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<?xml version="1.0" encoding="utf-8"?>


  <article aid="doc_translate">
    <htmltemplate include="article.html"></htmltemplate>
	<contentmenu aid="documentation" />
	
	<title>Translate</title>
	<intro>How to use localized strings and HTML templates</intro>
	<author email="hide@address.com">Andi</author>
	<date>Dec 12th 2003</date>
	
	[@:1]{strong}[@:weblication]/translate.txt{/strong}
	[@:p]Edit {strong}translate.txt{/strong} to
	define your translations, where the {strong}original{/strong} is found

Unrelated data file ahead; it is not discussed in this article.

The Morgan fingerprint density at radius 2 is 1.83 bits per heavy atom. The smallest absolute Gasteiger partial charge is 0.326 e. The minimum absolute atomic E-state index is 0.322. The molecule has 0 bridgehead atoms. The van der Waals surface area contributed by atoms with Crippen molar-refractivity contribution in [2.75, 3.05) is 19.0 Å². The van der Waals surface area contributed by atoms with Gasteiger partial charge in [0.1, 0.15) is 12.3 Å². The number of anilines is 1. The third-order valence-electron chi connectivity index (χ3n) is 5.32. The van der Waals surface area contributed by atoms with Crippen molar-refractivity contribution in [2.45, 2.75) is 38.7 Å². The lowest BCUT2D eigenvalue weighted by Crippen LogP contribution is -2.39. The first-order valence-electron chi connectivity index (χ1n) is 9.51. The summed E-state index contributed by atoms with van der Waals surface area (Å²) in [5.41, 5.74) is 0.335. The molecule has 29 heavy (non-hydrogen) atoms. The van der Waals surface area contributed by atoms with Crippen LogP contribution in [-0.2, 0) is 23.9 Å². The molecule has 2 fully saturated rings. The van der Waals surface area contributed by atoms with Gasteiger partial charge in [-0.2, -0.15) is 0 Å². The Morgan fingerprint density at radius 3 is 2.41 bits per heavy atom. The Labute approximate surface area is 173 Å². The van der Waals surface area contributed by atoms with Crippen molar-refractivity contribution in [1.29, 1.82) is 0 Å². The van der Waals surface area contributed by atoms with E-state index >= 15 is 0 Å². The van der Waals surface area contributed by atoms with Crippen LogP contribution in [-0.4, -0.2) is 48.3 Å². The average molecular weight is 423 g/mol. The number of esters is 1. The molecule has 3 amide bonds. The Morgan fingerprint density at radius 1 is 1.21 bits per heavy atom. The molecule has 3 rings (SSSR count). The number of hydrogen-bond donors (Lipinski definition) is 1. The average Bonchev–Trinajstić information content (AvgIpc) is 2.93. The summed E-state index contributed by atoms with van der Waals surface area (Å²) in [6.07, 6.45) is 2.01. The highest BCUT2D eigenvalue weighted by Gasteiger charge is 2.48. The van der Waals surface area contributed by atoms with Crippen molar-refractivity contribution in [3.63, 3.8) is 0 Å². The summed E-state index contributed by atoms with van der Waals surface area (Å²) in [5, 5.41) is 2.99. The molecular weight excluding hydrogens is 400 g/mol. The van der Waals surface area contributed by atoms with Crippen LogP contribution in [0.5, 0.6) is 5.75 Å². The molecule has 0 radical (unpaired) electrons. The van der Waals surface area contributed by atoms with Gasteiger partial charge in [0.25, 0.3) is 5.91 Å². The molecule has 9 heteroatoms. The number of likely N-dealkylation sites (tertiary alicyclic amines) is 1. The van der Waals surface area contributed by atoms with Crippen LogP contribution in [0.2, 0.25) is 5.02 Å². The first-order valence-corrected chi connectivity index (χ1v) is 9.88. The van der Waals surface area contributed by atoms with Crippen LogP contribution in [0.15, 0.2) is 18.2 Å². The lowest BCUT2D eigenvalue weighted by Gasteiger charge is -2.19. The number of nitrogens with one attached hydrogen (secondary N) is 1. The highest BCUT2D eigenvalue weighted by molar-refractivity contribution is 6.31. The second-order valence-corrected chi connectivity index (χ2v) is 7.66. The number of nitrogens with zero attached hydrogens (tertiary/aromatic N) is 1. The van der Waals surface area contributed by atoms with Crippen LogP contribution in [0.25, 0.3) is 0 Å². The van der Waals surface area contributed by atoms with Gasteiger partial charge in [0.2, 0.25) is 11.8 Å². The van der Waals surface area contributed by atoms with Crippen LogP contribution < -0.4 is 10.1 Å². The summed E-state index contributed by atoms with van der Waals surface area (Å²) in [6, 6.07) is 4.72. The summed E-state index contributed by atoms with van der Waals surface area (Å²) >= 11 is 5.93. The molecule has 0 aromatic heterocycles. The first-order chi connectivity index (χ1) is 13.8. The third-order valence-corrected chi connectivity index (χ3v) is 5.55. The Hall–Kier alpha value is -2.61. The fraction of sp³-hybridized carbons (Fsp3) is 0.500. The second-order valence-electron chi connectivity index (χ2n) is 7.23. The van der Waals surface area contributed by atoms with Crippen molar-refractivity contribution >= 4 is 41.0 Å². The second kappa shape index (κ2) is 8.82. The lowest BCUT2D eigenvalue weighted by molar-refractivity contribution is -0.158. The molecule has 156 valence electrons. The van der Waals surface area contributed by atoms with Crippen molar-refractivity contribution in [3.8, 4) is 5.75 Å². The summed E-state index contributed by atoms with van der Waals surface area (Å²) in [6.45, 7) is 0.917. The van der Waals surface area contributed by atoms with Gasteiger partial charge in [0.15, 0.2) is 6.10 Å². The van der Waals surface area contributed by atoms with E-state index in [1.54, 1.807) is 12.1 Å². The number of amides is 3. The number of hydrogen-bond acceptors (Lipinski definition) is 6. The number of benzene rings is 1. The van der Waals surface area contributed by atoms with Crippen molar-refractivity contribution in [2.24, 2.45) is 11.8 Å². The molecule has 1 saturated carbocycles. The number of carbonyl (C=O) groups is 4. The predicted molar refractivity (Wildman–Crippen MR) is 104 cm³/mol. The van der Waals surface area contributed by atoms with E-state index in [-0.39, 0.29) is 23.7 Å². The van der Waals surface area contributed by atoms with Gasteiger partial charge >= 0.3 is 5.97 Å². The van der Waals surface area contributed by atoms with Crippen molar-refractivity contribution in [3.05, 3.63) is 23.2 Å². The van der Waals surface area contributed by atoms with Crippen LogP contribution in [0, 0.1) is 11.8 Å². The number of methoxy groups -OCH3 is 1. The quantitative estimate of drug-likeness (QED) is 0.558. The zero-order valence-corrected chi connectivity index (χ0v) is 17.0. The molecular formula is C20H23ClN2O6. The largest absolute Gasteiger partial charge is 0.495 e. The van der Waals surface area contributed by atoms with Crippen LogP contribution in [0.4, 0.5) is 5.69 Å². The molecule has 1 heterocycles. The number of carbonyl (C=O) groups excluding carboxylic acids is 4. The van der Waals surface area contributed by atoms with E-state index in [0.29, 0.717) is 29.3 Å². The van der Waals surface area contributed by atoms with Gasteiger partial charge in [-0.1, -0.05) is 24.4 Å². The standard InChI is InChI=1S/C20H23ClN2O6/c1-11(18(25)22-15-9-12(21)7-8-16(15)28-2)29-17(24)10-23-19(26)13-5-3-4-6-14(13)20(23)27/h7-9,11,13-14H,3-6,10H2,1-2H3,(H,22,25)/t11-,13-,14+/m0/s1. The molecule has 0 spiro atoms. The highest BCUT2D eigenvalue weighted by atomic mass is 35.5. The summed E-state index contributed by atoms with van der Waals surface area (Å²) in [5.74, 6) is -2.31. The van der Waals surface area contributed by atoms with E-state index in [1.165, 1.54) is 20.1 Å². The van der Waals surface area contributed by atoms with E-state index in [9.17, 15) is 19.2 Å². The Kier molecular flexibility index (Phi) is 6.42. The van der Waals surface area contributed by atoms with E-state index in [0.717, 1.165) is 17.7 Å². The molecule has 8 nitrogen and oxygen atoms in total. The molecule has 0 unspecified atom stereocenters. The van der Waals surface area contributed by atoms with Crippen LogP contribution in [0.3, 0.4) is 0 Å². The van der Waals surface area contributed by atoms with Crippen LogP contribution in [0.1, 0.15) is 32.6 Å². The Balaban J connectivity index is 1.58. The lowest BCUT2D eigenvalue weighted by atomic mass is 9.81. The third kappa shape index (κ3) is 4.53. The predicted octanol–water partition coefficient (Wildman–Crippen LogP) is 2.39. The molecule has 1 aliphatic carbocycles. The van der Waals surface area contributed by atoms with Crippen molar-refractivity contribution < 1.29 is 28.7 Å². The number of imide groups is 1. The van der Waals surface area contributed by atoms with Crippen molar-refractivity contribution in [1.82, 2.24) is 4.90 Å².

on the left and your localized {strong}translation{/strong} on the right.
    [@:LLF]
	[@:1]Sample
	{p class=source}{strong}original:translation{br}english:german{br}
	              left:links{/strong}
	[@:LLF]
	[@:1]Usage:
	[@:p]You may write [*:english] to display "german" or
	[*:left] to display "links". {font color=red}Replace * with @ {/font}
	
	[@:0]HTML-Shortcuts
	[@:p]You may use entries like
	[@:source]{br}
	0:[@:lt]p class=header[@:gt]{br}
	1:[@:lt]p class=title[@:gt]{br}
	source:[@:lt]pre[@:gt]{br}
	/source:[@:lt]/pre[@:gt]{br}
	
	[@:p]Using this instead of dircet html-tags will make it possible
	to change your output in a central place or using different layouts
	(different layout.txt files) for different clients.
	
	[@:p]Then you can use eg {strong}[@:((]_@:source[@:))]{/strong} (without the  "_")
	
 </article>
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